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The Week

Screech! Crash! Bang! That was the sound, this week, of education secretary Michael Gove steering his departmental juggernaut into a head-on collision with the teaching unions. It is astonishing to think that less than a year ago Mr Gove and his merry band were still in opposition and still talking in terms of working "with" their gen-sec friends. While this construct has been slowly eroded by the months in government, Monday saw the whole thing collapse when he announced that league tables will soon include details of teachers' pay, qualifications and sick leave. Admittedly this information will be released on a school-wide basis, not by individual teacher, but it's still enough to make most education unionists apoplectic. One wonders, really, why Mr Gove ever went with the nicey-nicey approach.

While Mr Gove may not be exactly flavour of the month with his union constituency, that's nothing compared to his counterpart in academe. But, if truth be told, higher education really doesn't do itself many favours, does it? Take, for example, the publication this week of a major research exercise by Liverpool John Moores University. Its headline conclusions will leave teachers rubbing their temples and exclaiming, "Well, duh!". Youngsters who dislike school are, apparently, more likely to be involved in underage drinking, you see. The research - of a massive sample of 11- to 14-year-olds - then goes on to reach the staggeringly obvious conclusion that the more young people drink, the more likely they are to have sex. Universities are being cut far more heavily than schools, you say? Interesting.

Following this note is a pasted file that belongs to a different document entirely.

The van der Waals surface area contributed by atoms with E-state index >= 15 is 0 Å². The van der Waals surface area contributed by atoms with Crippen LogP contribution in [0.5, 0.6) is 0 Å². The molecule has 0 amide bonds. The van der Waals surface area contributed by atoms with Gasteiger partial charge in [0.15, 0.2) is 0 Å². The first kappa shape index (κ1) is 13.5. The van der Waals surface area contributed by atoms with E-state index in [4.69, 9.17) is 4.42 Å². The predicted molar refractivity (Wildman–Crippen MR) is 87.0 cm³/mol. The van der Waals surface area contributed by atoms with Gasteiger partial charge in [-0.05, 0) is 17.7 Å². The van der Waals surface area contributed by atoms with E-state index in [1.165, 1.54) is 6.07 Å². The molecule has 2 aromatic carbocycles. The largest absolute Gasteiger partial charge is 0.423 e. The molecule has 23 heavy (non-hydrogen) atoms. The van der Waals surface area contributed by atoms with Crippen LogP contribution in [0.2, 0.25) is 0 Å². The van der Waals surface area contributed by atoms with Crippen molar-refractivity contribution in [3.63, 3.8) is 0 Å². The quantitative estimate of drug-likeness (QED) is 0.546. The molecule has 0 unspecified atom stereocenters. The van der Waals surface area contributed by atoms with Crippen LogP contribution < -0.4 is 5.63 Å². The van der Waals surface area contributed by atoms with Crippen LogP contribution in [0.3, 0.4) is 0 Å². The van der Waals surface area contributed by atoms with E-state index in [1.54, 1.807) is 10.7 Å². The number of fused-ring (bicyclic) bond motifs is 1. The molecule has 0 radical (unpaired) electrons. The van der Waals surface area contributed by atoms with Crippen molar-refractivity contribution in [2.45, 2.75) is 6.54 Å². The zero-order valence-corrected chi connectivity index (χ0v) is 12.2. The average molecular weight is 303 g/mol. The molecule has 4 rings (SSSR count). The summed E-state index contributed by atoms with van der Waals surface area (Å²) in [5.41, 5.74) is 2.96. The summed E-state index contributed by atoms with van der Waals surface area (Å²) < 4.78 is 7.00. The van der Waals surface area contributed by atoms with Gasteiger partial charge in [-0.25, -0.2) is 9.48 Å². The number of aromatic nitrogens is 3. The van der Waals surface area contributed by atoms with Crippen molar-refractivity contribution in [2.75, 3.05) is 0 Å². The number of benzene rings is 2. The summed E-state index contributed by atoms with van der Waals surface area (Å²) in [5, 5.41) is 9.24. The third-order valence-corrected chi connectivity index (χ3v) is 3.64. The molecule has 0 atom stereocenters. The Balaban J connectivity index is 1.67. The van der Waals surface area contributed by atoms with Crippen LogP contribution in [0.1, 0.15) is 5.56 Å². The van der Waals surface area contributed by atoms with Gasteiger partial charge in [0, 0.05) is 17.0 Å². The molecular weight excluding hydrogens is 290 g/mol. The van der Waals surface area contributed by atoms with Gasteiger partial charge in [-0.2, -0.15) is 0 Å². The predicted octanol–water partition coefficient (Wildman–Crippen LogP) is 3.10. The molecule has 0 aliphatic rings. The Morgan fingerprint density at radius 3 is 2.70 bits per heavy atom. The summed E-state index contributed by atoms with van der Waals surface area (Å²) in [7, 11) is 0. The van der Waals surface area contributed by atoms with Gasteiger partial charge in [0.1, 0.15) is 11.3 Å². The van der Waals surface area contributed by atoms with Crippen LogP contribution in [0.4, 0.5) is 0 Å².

It would have been useful, however, to have had a tame don on hand to translate a piece written by Simon Schama for the Guardian, in which he outlined why it is so important that young people develop a love and understanding of history. One dearly hopes that the celebrated historian - indeed, he is the newly appointed government adviser on the subject - was being ironic when he made reference in the second paragraph to "the founding masterpiece of European history, Thucydides's Peloponnesian War". In terms of making history accessible, this is quite a long way from his celebrated TV work - maybe his new target demographic is Mr Gove's enormous brain.

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